Notes in the Margin

On the intersection of web apps, digital content and social media

E-Reads: The Medium is The Screen. The Message is Distraction

“My own research shows that people are continually distracted when working with digital information. They switch simple activities an average of every three minutes (e.g. reading email or IM) and switch projects about every 10 and a half minutes. It’s just not possible to engage in deep thought about a topic when we’re switching so rapidly.”

This is the opening of a sobering post from last fall, which I’ve just stumbled upon (as I willfully strayed from another article). I’m sure most would agree that reading and writing on and for the web is a different art, and one less inclined to the depth and introspection of their physical analogs.

Sandra Aamodt, former editor in chief of Nature Neuroscience, writes that “people read more slowly on screen, by as much as 20-30 percent… Distractions abound online — costing time and interfering with the concentration needed to think about what you read.”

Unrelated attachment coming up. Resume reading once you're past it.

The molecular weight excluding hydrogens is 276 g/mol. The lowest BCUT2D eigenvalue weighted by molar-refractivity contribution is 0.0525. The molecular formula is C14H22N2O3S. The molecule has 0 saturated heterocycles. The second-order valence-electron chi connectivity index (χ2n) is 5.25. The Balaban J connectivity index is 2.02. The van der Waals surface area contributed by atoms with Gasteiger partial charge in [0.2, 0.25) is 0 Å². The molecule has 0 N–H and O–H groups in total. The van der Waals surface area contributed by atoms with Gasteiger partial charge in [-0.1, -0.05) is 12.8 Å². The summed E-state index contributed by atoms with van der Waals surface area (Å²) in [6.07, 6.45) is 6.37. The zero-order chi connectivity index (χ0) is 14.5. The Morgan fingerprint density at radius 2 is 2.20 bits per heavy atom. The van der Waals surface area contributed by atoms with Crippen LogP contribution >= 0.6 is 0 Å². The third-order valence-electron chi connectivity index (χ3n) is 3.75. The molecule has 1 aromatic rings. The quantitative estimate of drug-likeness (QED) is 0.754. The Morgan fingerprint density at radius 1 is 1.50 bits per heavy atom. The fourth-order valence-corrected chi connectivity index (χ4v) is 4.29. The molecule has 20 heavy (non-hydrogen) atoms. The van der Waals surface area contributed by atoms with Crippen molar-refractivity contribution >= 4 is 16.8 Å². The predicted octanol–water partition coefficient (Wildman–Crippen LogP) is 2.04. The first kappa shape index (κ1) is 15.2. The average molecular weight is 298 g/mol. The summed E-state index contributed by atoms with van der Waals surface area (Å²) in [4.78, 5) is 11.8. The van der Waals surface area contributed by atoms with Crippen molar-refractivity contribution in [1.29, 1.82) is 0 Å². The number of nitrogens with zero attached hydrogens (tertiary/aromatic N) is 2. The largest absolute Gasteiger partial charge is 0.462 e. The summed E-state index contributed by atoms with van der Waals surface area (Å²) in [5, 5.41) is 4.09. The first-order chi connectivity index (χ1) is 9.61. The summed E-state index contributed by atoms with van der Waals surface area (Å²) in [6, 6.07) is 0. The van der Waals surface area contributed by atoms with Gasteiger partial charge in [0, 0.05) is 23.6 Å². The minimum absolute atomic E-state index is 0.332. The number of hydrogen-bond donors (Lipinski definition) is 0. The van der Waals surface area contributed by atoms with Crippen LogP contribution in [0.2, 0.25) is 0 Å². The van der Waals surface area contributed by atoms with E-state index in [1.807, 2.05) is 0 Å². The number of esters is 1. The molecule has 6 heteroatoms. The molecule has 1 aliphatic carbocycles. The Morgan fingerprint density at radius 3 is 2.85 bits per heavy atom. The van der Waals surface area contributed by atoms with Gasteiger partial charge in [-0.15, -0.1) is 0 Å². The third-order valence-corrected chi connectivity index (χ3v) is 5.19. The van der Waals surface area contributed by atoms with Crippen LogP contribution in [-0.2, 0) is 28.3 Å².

The context was put perhaps most pointedly by David Gelernter, who described the move to e-reading and e-writing as “the cheapening of the word.” He describes an environment in which,

“…text messages buzz around the room and bounce off the walls, each as memorable as a housefly; where the narrowing time between writing for and publishing on the Web is helping to kill the art of editing by crushing it to death.”

Since the e-reading and e-writing phenomenon is here to stay, the only way out (as Robert Frost wrote) is through. We may all need to learn again how (and when) to read and write deliberately, with depth and introspection.

E-Reads: The Medium is The Screen. The Message is Distraction.

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Written by tstaley

February 24, 2010 at 7:29 am

Posted in eBooks

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